In terms of what the state is able to produce in the future, the sky's the limit. According to the Department of Energy’s National Renewable Energy Lab (NREL), Kansas has the 2nd highest wind potential in the U.S. after Texas, with an estimated 952 GW of possible capacity, capable of generating over 3,102 TWh of electricity. To put that number in perspective, this maximum potential generation of 3,102 TWh would represent 75% of all electricity generated in the United States in 2011. It is not just about the sheer potential for wind generation, but that the state could reap huge economic and job benefits.
NREL projects that if Kansas were to develop 7,158 MW of new wind by 2030 the economic impact for the state would total over $7.8 billion, representing a 6% growth of Kansas’s total GDP, in benefit to local economies and landowners. The state would see over 26,000 new jobs created, representing 16% of the working age population according to population projections for the state.
Further, forecasts indicate that for every 1,000 MW of wind developed in Kansas, cumulative economic benefits would be $1.08 billion, with annual CO2 reduction estimated at 3.2 million tons, and annual water savings at 1,816 million gallons. These benefits could be amplified by developing more localized manufacturing, installation, supply and maintenance industry within the State.
Kansas already export clean wind energy to it’s neighboring states, but there is huge potential for export to the southern and the eastern U.S., where renewable generation opportunities are more limited. The exportation and transmission of wind generated electricity could become a major industry for Kansas.
Another industry that could see growth is manufacturing. In the 6 years leading up to 2008, Kansas lost 10,944 manufacturing jobs totaling 6% of the manufacturing workforce. The manufacturing potential of wind turbines lies mostly in the southeastern part of Kansas, which could alleviate the relatively high unemployment rates haunting the area since 2008.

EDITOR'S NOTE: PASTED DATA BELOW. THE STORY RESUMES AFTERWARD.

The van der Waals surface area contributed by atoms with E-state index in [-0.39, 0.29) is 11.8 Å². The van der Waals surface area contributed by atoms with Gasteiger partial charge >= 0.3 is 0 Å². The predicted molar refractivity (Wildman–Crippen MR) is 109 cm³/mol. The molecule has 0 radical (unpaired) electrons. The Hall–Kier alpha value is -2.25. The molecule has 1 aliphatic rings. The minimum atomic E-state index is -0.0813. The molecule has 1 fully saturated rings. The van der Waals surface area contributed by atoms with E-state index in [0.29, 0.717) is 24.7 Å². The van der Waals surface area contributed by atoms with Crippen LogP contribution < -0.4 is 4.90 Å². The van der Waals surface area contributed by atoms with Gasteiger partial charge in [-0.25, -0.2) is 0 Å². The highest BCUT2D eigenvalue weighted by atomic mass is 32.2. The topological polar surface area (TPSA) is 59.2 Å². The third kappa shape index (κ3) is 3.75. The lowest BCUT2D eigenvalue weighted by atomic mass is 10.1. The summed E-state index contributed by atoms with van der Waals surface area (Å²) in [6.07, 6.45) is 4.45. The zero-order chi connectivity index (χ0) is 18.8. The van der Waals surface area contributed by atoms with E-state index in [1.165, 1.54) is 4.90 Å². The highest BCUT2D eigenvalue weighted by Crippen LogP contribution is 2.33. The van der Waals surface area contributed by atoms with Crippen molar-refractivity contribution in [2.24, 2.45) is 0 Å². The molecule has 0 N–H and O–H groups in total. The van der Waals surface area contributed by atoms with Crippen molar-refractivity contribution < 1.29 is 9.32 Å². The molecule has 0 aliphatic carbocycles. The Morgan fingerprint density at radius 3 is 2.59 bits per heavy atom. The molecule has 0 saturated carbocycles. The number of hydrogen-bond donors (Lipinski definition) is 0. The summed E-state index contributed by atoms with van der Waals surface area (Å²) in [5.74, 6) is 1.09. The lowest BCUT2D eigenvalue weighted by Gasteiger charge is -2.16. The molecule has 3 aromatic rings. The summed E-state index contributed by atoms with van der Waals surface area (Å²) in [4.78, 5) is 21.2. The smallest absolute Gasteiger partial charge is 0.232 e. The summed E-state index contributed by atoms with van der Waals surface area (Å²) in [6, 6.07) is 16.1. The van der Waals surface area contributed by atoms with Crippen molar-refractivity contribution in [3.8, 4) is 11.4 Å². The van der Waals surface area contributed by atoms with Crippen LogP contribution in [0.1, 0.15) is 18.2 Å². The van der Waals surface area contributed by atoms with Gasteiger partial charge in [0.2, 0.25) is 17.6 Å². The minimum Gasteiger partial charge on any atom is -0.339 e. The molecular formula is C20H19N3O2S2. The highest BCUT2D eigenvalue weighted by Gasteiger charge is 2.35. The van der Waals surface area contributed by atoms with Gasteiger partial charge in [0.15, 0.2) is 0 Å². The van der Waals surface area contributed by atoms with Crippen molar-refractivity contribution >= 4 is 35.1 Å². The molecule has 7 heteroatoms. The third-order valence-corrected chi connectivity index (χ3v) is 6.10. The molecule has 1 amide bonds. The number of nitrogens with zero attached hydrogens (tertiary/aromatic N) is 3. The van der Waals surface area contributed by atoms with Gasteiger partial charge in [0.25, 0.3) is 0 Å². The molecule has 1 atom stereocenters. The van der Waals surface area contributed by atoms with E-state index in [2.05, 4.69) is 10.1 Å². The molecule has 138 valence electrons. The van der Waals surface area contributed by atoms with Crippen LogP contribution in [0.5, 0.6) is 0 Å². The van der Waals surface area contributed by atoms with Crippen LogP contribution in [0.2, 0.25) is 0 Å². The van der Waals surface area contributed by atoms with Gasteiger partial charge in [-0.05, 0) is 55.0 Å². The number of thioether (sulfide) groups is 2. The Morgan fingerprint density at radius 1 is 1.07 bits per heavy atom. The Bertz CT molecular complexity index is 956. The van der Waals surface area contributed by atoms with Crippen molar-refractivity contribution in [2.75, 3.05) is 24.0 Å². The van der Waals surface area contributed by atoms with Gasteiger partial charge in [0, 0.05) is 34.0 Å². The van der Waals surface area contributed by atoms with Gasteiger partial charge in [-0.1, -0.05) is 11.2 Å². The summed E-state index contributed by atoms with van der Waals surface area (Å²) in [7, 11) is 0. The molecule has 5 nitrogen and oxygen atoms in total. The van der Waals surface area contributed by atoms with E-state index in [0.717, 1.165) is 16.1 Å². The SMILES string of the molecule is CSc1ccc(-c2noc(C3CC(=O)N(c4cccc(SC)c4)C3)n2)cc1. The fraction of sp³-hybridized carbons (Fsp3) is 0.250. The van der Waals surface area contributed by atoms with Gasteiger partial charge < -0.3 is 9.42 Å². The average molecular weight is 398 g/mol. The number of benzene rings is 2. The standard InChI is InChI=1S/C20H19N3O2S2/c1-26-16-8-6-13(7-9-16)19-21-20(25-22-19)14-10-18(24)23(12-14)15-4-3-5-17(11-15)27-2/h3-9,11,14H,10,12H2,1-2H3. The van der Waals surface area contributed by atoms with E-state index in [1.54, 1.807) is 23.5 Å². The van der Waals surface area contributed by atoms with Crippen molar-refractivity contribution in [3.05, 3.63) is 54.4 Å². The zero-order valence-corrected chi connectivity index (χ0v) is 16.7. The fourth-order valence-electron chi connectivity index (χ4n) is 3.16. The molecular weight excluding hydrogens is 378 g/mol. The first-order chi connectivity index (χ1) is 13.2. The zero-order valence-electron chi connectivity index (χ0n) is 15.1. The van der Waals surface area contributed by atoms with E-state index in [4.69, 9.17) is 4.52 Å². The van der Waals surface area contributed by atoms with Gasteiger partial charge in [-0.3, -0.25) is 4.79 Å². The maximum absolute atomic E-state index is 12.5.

Economics Overcomes Politics
In Middle America, many states have Republican governors and legislatures that are traditionally not supportive of climate based policies. However, Republican leaders see tapping the wind as an economic strategy rather than a climate strategy. “We export lots of things, and in our future, I want us to export a lot of wind power” said Kansas’ conservative Republican governor, Sam Brownback.
The state recently repealed a law requiring that 20 percent of the state’s electric power come from renewable sources by 2020, seemingly a step backward on energy. Yet by the time the law was scrapped, it had become largely irrelevant. Kansas passed that 20% target in 2014, and is now generating more than 30 percent of its power from wind. The state may be the first in the country to hit 50% wind generation in the next few years.
The economics of clean energy allows utilities to lock in low power prices for decades, creates manufacturing jobs, puts steady money in the hands of farmers who host wind turbines, and lures big corporate employers who want renewable power.
Growth in wind presents additional opportunities for jobs. Although wind blows at night, making it a more consistent sources of electricity than solar, the variability of generation creates a market for energy storage solutions like battery banks. Jobs in energy storage is just one example of a job field that can benefit from growth in clean energy jobs. The strong growth in green jobs indicates that government and business leaders of our country see the move to more environmentally efficient technologies not just a climate move, but a move to grow industry and the economy.